term of the second difference, divided by 1x^^ the leading term of the
second divisor.
100. When the process for extracting tho square root is
applied to a quantity which is not an exact square, a result
is obtained the square of which added to the last difference is
equal to the given quantity.
Example,
Find three terms of the square root of 1— 2a;.
x^
1— 2a5(l—a;— o"
_1_^
2-!c)-2a;
-2x+a;2
|-2a;-|]-
X'
-ajHccH?-
— 05^ —
X*
: r,ti' I
The
dd
03"— ^
square root is, therefore, l^x—% and remainder
Hence
(l-.-fj-.?--^ = l-%c.
EXERCISIS XXXII.
Find the square roots of
(1.) ^ti*h\ 25x2//6, ^UY^
(3.) a6x2-36.»-H9.
X
(5.) a^H^-f,^.
(2.) 16^H40a; + 25.
(4.) 1 + 6a; + 9x2.
(6.) x2~7x + ?.
INVOLUTION AND EVOLUTION.
69
2.C-, the
3/y2), it
leading
I of the
root is
- result
•ence is
linder
(7.) 4a;2-Aa: + yi^. (8.) 4a;'-'-12x2/ + V.
(9.) a;H4a;3 + 6a;2 + 4x + l. (10.) «* + 2xH3a;2+2.x + l.
(11.) .x*-4a;3?/ + 6.xV-4a:2/H?/.
(12.) 4,x«-4a;^-ll** + 14.«3 + 5ir-^-12.« + 4.
(13.) Extract to three terms the square root of 1 + ic.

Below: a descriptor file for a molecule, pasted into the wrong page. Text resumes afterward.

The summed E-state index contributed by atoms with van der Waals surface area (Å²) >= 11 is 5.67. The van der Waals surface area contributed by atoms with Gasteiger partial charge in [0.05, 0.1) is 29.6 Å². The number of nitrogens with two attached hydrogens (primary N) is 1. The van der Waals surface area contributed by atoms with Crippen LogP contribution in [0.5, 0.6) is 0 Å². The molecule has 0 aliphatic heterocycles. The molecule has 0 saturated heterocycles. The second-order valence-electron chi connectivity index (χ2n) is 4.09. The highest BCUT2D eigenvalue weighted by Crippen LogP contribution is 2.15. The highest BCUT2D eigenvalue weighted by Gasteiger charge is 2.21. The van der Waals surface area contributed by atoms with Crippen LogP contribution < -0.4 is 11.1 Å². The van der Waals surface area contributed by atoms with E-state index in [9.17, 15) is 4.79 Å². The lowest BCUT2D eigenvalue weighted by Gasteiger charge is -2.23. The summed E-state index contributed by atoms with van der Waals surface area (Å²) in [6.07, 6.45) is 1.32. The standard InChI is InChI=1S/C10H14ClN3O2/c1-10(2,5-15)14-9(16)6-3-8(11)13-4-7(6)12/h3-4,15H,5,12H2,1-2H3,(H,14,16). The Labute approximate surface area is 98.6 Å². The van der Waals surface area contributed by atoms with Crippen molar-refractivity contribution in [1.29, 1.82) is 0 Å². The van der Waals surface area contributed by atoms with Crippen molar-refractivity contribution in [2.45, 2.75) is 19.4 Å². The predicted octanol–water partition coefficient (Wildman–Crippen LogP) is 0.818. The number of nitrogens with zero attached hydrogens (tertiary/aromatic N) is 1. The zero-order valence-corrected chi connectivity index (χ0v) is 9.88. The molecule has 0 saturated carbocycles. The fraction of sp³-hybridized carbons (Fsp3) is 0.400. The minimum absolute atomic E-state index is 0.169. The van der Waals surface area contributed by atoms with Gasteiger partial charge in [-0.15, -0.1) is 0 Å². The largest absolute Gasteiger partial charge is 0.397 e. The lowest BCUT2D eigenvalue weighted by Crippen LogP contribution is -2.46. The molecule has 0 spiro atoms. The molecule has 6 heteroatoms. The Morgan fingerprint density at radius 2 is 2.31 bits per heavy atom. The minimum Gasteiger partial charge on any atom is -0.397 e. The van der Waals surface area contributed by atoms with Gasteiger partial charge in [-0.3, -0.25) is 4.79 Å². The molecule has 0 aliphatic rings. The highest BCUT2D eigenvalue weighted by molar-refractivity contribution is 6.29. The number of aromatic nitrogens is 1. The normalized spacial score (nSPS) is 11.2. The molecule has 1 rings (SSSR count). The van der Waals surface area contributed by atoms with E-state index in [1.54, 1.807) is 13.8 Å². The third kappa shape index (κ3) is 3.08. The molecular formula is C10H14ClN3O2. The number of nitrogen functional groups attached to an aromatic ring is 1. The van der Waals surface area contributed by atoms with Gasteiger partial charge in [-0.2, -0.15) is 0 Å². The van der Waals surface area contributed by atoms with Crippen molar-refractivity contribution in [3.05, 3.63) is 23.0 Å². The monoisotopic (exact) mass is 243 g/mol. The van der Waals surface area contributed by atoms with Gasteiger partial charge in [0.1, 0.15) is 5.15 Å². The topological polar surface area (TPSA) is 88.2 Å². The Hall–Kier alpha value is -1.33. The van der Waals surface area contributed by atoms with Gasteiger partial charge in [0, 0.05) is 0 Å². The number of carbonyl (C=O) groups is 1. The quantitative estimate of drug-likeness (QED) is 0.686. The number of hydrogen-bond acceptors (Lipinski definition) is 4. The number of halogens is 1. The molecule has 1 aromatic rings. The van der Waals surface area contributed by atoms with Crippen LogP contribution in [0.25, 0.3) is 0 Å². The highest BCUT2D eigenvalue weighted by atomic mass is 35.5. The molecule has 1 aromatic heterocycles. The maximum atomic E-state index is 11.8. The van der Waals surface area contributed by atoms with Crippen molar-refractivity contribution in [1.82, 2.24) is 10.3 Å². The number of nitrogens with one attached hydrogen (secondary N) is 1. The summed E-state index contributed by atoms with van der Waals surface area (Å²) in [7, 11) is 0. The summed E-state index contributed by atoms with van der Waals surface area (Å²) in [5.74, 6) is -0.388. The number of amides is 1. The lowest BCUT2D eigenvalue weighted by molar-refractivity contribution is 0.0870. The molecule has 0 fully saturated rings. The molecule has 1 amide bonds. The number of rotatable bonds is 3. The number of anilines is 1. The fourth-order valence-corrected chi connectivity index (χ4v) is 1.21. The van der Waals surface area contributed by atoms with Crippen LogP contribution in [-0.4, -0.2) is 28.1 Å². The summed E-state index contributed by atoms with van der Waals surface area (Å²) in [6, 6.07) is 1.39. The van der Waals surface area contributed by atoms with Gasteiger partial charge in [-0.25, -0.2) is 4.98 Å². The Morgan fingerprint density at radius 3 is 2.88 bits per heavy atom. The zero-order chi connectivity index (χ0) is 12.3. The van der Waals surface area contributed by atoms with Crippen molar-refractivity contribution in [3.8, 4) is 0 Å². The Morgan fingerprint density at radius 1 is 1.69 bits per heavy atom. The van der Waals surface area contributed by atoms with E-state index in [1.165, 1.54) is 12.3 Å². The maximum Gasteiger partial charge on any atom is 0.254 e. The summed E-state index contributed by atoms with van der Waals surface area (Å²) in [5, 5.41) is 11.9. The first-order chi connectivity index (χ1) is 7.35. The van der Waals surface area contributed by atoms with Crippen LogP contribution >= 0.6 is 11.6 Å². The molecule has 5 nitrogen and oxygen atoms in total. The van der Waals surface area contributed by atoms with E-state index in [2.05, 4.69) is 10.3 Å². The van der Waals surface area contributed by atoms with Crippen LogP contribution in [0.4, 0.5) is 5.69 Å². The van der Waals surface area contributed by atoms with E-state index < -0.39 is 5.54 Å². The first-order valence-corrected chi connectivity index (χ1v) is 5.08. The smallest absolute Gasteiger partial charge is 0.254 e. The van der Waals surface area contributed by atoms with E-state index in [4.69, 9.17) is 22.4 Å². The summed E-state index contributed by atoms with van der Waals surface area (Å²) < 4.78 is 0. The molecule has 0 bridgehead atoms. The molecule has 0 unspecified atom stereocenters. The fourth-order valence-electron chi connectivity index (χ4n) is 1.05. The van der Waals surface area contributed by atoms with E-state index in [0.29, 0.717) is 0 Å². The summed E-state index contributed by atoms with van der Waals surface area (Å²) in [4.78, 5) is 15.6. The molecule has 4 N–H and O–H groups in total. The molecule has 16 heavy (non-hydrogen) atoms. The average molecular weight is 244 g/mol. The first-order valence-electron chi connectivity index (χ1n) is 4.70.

101. The method of extracting the square root of a numerical
quantity is founded on the Algebraical process, as will appear by-
comparing the examples giv^n below. We shall first show how the
number of figures in the root is determined by dividing the given
quantity into periods.
Since ^\-\, ^lOO^lO, ^10000=100, ^1000000=: 1000, &c.,
it follows that the square root of a number between 1 and 100, that is,
containing 1 or 2 figures, lies between 1 and 10, and therefore contains
1 figure ; the square root of a number between 100 and 10000, that is
containing 3 or 4 figures, lies between 10 and 100, and therefore con-
tains 2 figures ; so likewise the squai'e root of a number containing
5 or 6 figures contains 3 figures ; and so on. If, therefore, we divide
a number into periods of 2 figures each, beginning at the units, the
number of such periods, whether complete or not, will be the number
of figures in the root.
In Arithmetic if the root is a+64-c4- &C'>
2a is called the p'st trial-dmsorj